[LEAPSECS] No leapseconds on trains

Ian Batten igb at batten.eu.org
Sun Nov 20 06:01:52 EST 2011

On 18 Nov 2011, at 16:48, Clive D.W. Feather wrote:

> Paul J. Ste. Marie said:

>>> Hmm. In the UK the working timetable (not the public one) is written to a

>>> precision of half a minute.

>> This wasn't the timetable. Its main purpose, as I understood it, was to provide a record of where trains were, or where the dispatchers thought they were, in the event of an accident.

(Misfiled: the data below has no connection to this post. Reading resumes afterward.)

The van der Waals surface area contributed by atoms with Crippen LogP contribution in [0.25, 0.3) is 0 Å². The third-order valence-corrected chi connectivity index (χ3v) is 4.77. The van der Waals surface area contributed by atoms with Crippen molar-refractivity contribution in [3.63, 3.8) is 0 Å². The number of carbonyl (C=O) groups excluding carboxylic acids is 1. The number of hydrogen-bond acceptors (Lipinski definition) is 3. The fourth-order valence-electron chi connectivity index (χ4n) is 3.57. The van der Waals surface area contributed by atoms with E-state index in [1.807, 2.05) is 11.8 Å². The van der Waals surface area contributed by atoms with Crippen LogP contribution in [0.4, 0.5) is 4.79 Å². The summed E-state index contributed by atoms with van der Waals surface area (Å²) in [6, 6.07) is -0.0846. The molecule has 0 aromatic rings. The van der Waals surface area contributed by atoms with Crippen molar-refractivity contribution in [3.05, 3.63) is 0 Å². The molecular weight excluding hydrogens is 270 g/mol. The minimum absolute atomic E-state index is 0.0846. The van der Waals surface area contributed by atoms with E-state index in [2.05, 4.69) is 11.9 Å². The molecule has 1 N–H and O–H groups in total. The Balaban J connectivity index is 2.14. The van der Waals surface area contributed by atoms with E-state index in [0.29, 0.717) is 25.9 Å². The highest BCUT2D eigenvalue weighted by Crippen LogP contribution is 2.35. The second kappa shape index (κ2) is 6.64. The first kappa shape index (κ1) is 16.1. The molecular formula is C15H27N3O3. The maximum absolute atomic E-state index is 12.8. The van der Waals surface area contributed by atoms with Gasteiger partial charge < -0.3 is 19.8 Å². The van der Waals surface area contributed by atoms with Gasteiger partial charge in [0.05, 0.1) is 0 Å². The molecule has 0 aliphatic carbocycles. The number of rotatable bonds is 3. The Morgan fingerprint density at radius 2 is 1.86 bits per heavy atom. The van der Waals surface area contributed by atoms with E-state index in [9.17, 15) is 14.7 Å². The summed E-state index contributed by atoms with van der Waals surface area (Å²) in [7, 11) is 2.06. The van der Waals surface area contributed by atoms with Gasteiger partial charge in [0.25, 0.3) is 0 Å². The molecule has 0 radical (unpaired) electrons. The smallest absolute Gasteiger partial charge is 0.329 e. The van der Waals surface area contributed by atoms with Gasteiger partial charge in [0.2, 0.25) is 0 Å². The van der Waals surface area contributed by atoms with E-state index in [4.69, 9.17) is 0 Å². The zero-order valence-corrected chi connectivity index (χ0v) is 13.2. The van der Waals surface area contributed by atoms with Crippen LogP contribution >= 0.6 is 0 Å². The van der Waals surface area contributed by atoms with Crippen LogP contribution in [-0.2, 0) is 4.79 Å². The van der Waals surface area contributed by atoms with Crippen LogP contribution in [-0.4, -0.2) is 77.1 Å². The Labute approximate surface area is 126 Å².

> Okay.


>> The logged locations weren't stops on the lines.


> Hmm, they may well be logging each track circuit transition

Track circuits? In manually-signalled USA?

Anyway, the average freight train in the USA is 6500 feet long (ie substantially over a mile) and travels at an average of around 20mph, or at most 30mph. So it takes around two minutes to pass a point. Timing that to a precision of a second seems a excessive. Each vehicle is of the order 20m long, so at those sorts of speed is going to take over a second to pass.


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